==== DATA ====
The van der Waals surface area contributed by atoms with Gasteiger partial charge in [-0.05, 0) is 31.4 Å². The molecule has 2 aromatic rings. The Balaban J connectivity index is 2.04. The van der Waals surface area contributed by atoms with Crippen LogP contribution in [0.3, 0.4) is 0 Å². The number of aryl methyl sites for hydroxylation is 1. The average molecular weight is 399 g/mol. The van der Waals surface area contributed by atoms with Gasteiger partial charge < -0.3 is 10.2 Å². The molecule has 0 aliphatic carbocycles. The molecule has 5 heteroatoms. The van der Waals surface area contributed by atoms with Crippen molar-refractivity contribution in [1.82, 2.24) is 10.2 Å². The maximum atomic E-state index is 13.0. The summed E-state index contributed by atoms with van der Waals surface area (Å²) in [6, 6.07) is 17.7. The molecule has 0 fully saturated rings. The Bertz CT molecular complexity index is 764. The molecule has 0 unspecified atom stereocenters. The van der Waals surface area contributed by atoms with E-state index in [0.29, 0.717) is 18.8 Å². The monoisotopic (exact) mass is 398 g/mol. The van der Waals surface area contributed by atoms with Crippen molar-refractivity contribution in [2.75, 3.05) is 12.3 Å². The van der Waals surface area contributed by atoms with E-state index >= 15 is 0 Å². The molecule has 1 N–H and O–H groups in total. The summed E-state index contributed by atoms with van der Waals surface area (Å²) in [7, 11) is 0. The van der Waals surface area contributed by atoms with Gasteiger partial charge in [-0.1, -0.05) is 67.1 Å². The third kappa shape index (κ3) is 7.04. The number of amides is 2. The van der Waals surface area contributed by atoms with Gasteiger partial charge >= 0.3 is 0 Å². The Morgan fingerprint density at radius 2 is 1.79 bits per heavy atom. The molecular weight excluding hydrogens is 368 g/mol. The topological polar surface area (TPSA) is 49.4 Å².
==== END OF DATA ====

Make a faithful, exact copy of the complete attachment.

The van der Waals surface area contributed by atoms with Gasteiger partial charge in [-0.05, 0) is 31.4 Å². The molecule has 2 aromatic rings. The Balaban J connectivity index is 2.04. The van der Waals surface area contributed by atoms with Crippen LogP contribution in [0.3, 0.4) is 0 Å². The number of aryl methyl sites for hydroxylation is 1. The average molecular weight is 399 g/mol. The van der Waals surface area contributed by atoms with Gasteiger partial charge < -0.3 is 10.2 Å². The molecule has 0 aliphatic carbocycles. The molecule has 5 heteroatoms. The van der Waals surface area contributed by atoms with Crippen molar-refractivity contribution in [1.82, 2.24) is 10.2 Å². The maximum atomic E-state index is 13.0. The summed E-state index contributed by atoms with van der Waals surface area (Å²) in [6, 6.07) is 17.7. The molecule has 0 fully saturated rings. The Bertz CT molecular complexity index is 764. The molecule has 0 unspecified atom stereocenters. The van der Waals surface area contributed by atoms with E-state index in [0.29, 0.717) is 18.8 Å². The monoisotopic (exact) mass is 398 g/mol. The van der Waals surface area contributed by atoms with Crippen molar-refractivity contribution in [2.75, 3.05) is 12.3 Å². The van der Waals surface area contributed by atoms with E-state index >= 15 is 0 Å². The molecule has 1 N–H and O–H groups in total. The summed E-state index contributed by atoms with van der Waals surface area (Å²) in [7, 11) is 0. The van der Waals surface area contributed by atoms with Gasteiger partial charge in [-0.1, -0.05) is 67.1 Å². The third kappa shape index (κ3) is 7.04. The number of amides is 2. The van der Waals surface area contributed by atoms with Gasteiger partial charge >= 0.3 is 0 Å². The Morgan fingerprint density at radius 2 is 1.79 bits per heavy atom. The molecular weight excluding hydrogens is 368 g/mol. The topological polar surface area (TPSA) is 49.4 Å².